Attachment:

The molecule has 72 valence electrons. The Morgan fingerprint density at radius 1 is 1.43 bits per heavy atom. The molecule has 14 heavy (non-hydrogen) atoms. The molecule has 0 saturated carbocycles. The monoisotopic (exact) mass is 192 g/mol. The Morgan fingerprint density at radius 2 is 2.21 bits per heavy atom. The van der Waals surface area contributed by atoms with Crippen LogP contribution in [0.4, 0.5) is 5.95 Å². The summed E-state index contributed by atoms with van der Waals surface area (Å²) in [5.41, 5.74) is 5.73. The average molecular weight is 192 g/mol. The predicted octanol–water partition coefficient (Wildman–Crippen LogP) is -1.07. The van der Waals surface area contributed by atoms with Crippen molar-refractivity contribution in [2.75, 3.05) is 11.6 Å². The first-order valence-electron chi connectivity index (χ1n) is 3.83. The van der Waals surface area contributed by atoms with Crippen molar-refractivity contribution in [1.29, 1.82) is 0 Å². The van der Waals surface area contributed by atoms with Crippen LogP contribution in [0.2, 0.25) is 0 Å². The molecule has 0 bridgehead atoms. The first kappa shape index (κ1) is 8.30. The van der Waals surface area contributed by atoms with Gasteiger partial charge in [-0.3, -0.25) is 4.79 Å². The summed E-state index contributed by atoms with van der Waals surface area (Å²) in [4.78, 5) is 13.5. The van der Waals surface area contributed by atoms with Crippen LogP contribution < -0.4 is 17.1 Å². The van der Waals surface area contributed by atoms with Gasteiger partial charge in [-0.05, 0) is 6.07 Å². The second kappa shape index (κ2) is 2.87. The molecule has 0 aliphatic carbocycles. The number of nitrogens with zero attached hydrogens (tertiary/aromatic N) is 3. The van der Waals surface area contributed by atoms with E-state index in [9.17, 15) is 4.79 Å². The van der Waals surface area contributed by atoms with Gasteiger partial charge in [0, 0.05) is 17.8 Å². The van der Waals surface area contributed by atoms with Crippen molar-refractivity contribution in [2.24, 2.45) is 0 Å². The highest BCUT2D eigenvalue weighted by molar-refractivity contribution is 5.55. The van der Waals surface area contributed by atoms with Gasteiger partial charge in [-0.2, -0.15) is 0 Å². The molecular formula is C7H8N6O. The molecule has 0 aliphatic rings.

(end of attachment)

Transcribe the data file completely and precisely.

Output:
The molecule has 72 valence electrons. The Morgan fingerprint density at radius 1 is 1.43 bits per heavy atom. The molecule has 14 heavy (non-hydrogen) atoms. The molecule has 0 saturated carbocycles. The monoisotopic (exact) mass is 192 g/mol. The Morgan fingerprint density at radius 2 is 2.21 bits per heavy atom. The van der Waals surface area contributed by atoms with Crippen LogP contribution in [0.4, 0.5) is 5.95 Å². The summed E-state index contributed by atoms with van der Waals surface area (Å²) in [5.41, 5.74) is 5.73. The average molecular weight is 192 g/mol. The predicted octanol–water partition coefficient (Wildman–Crippen LogP) is -1.07. The van der Waals surface area contributed by atoms with Crippen molar-refractivity contribution in [2.75, 3.05) is 11.6 Å². The first-order valence-electron chi connectivity index (χ1n) is 3.83. The van der Waals surface area contributed by atoms with Crippen molar-refractivity contribution in [1.29, 1.82) is 0 Å². The van der Waals surface area contributed by atoms with Crippen LogP contribution in [0.2, 0.25) is 0 Å². The molecule has 0 bridgehead atoms. The first kappa shape index (κ1) is 8.30. The van der Waals surface area contributed by atoms with Gasteiger partial charge in [-0.3, -0.25) is 4.79 Å². The summed E-state index contributed by atoms with van der Waals surface area (Å²) in [4.78, 5) is 13.5. The van der Waals surface area contributed by atoms with Crippen LogP contribution < -0.4 is 17.1 Å². The van der Waals surface area contributed by atoms with Gasteiger partial charge in [-0.05, 0) is 6.07 Å². The second kappa shape index (κ2) is 2.87. The molecule has 0 aliphatic carbocycles. The number of nitrogens with zero attached hydrogens (tertiary/aromatic N) is 3. The van der Waals surface area contributed by atoms with E-state index in [9.17, 15) is 4.79 Å². The van der Waals surface area contributed by atoms with Gasteiger partial charge in [0, 0.05) is 17.8 Å². The van der Waals surface area contributed by atoms with Crippen molar-refractivity contribution in [2.24, 2.45) is 0 Å². The highest BCUT2D eigenvalue weighted by molar-refractivity contribution is 5.55. The van der Waals surface area contributed by atoms with Gasteiger partial charge in [-0.2, -0.15) is 0 Å². The molecular formula is C7H8N6O. The molecule has 0 aliphatic rings.